Whatever engagement methods you use, it is important that they are inclusive, clear and productive, encourage collaboration, are well recorded and followed up.

It’s really important to keep people informed if they have taken time to give their views, so don’t forget to keep people updated via your website, a newsletter, a notice-board or preferably all three. It’s very important that people understand what the process is for agreeing the asset transfer and that decision-making is transparent.

It’s really important to keep people informed if they have taken time to give their views, so don’t forget to keep people updated

Local authorities need to ensure that there has been a good community consultation process as part of the asset transfer negotiations, especially if there are competing interests for the site.

Local councillors have a role to play in helping people understand the democratic process, how decisions are made and in helping to mediate any conflict over the site and its use. However, they shouldn’t necessarily be involved in the final decision, as this should be made by Council Officers, according to agreed policies and processes which are fair and transparent.


Along with existing club members, local people are likely to be the biggest source of new users of the facility. This may be as participants in sports activities as well as users of any income-generating business (bar, room hire, pitch hire).

As well as individuals, local organisations are also important as potential users. You probably need to improve participation from some user groups, for example teenagers, people with disabilities, older women, and so on who may be under-represented at your club.

Other sports clubs can become regular customers of the facility. They offer a steady source of income and many clubs have a need to hire facility time on an ongoing seasonal basis.

If you aren’t an existing community sports organisation, do consult with as many local sports clubs as possible to see if they would be interested in using, or even co-locating, to the site.

Many sports do not require clubs to own or manage their premises. Even for clubs that do own their own premises, your asset may offer something complementary, e.g. a sports hall could provide space for land-based training for water-based sport.

A list of local sports clubs and organisations is usually available from your local authority and the County Sports Partnership.

Schools can be an important local user, as they don’t always have good sports facilities, especially primary schools. They are also a good partner and a way of reaching local families. They may need support in providing sports opportunities to their pupils.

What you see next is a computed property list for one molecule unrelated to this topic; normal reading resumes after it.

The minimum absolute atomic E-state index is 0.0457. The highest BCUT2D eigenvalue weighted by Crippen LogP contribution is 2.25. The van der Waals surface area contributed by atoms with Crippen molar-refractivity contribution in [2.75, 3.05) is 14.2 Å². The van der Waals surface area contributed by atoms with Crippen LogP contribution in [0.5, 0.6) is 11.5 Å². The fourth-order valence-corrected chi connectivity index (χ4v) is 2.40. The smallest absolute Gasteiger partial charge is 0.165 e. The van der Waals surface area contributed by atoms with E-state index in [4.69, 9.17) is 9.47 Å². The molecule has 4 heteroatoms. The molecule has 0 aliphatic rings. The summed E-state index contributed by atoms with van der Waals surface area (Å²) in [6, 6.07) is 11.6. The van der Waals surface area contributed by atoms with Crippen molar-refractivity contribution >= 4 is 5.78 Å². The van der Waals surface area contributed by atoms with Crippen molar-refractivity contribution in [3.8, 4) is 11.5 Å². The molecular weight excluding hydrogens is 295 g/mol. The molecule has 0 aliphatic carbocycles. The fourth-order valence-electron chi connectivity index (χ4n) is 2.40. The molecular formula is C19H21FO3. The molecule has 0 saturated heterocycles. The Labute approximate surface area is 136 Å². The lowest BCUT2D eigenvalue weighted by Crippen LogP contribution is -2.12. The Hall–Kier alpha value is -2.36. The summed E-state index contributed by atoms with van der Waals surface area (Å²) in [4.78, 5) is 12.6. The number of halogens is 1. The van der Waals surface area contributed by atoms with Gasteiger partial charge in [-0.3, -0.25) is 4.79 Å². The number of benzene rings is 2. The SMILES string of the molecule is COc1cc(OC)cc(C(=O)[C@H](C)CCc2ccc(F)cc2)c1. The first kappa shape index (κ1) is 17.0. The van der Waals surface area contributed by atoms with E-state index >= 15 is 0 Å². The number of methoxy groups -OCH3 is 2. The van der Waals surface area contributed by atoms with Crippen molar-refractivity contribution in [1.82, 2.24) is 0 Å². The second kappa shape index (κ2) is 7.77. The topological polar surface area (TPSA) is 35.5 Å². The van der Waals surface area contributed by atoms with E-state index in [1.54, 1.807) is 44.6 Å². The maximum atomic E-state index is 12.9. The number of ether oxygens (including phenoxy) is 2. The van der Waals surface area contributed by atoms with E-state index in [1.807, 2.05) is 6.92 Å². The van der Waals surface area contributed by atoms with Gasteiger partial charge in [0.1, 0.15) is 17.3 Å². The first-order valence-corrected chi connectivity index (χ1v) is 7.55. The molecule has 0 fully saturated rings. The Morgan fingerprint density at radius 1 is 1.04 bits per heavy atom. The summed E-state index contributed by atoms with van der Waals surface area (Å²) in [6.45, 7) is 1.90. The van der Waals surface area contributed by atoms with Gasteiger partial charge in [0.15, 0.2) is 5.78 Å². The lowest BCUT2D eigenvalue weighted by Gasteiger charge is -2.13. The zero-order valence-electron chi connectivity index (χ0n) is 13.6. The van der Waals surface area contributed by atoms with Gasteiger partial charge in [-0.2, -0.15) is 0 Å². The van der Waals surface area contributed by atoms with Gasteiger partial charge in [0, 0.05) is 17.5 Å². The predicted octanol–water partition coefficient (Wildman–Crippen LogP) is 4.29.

Local GP practices may have referral schemes for patients with health problems who would benefit from getting more active and may be willing to let you talk to patients.

Local businesses are also important ‘stakeholders’ as they may benefit from increased ‘footfall’ in the area on training or competition days. Equally, they may see your plans as threat or as competition to their existing business. Either way it’s important to get their views.

It may be that you can partner with an existing business to run some parts of the site, for example a café or bar if you don’t want to do that yourself.

Wider community

Community groups are a great source of local intelligence and possible partners.

Like local businesses, they may see your plans as a threat or welcome you as a potential partner, but they are important players in the local community and their support can make a big difference to a successful transfer negotiation.

You can identify local community groups through your local Council for Volunteer Service.

Search for local members


Community: Have different groups of people and organisations in the community been identified and are there plans in place to engage with them?
Local authority: Are local Councillors well informed about the project and able to talk knowledgably about it to constituents?
Local authority: Has there been good communication by the Local Authority regarding the possible transfer of community sports facilities and the decision making process?